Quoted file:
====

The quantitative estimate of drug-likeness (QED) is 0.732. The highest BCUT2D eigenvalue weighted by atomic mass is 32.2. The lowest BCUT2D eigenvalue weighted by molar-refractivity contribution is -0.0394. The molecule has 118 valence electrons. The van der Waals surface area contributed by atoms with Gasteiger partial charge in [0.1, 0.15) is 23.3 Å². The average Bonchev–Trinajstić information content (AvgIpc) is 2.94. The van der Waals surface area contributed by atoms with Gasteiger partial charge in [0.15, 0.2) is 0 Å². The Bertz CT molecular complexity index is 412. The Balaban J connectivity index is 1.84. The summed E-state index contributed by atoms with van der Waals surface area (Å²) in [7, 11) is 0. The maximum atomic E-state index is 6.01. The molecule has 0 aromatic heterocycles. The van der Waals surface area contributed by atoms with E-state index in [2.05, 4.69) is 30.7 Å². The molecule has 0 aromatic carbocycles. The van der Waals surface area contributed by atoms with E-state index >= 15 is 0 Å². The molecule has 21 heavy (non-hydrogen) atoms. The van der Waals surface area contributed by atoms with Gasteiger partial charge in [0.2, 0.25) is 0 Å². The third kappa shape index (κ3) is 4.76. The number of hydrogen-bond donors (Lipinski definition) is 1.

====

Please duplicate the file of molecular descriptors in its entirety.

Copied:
The quantitative estimate of drug-likeness (QED) is 0.732. The highest BCUT2D eigenvalue weighted by atomic mass is 32.2. The lowest BCUT2D eigenvalue weighted by molar-refractivity contribution is -0.0394. The molecule has 118 valence electrons. The van der Waals surface area contributed by atoms with Gasteiger partial charge in [0.1, 0.15) is 23.3 Å². The average Bonchev–Trinajstić information content (AvgIpc) is 2.94. The van der Waals surface area contributed by atoms with Gasteiger partial charge in [0.15, 0.2) is 0 Å². The Bertz CT molecular complexity index is 412. The Balaban J connectivity index is 1.84. The summed E-state index contributed by atoms with van der Waals surface area (Å²) in [7, 11) is 0. The maximum atomic E-state index is 6.01. The molecule has 0 aromatic heterocycles. The van der Waals surface area contributed by atoms with E-state index in [2.05, 4.69) is 30.7 Å². The molecule has 0 aromatic carbocycles. The van der Waals surface area contributed by atoms with E-state index >= 15 is 0 Å². The molecule has 21 heavy (non-hydrogen) atoms. The van der Waals surface area contributed by atoms with Gasteiger partial charge in [0.2, 0.25) is 0 Å². The third kappa shape index (κ3) is 4.76. The number of hydrogen-bond donors (Lipinski definition) is 1.